Lycium Barbarum Polysaccharides (LBP) are the active components of Wolfberry (a traditional Chinese medicine) which has long been used for improving visual function. This study aims to investigate localized changes of retinal function in a partial optic nerve transection (PONT) model, and effects of LBP on visual function. The multifocal electroretinograms (mfERG) were obtained from 30 eyes of 30 Sprague-Dawley rats. The rats were divided into 6 groups (five treatment groups and one control group). Starting from the first day of the experiment, the rats in the (PONT+LBP) group and the (LBP) group were dosed with LBP; rats in the (PONT+ PBS (phosphate buffered saline)) group and the (PBS) group were dosed with PBS via nasogastric tube every day until euthanized. The dorsal part of the optic nerve was transected in the (PONT), (PONT+LBP) and (PONT+PBS) groups at the end of week 1 (day 7 after LBP or PBS feeding began). The mfERG was measured at three time points: week 2, week 3 and week 5. Significant reduction of P1 and PhNR amplitudes of the mfERG were observed in all retinal regions a week after PONT. Feeding with LBP prior to PONT preserved retinal function. All mfERG responses returned to the normal range in the superior retina, which corresponds to the transected dorsal region of the optic nerve, while most of the inferior retinal responses were significantly increased at week 4 after PONT. The ventral part of the retina had secondary degeneration which was not only limited to the ganglion cell layer, but is a widespread effect affecting the outer retina. LBP altered the functional reduction caused by PONT by regulating the signal from the outer retina.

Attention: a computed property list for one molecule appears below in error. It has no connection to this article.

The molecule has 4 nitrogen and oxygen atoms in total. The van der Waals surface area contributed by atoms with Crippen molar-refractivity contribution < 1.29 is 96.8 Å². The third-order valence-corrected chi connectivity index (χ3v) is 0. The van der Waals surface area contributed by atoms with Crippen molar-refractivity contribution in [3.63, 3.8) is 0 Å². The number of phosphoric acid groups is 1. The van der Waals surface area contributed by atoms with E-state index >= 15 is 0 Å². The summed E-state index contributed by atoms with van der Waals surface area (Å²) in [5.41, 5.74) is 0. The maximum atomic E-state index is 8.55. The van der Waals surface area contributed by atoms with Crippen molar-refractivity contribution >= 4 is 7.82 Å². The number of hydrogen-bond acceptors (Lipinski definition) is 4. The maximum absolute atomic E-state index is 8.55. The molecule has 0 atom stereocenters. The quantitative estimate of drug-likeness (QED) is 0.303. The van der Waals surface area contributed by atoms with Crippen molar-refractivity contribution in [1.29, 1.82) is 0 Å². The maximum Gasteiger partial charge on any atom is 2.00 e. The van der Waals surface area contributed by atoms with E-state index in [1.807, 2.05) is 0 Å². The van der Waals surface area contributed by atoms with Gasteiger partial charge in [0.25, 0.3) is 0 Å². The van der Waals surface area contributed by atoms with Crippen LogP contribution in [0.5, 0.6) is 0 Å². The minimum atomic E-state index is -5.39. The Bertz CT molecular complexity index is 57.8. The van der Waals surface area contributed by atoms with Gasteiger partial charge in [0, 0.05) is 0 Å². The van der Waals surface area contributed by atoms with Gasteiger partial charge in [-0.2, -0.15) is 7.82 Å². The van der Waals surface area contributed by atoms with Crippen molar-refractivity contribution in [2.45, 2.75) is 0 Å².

ASJC Scopus subject areas
- Biochemistry, Genetics and Molecular Biology(all)
- Agricultural and Biological Sciences(all)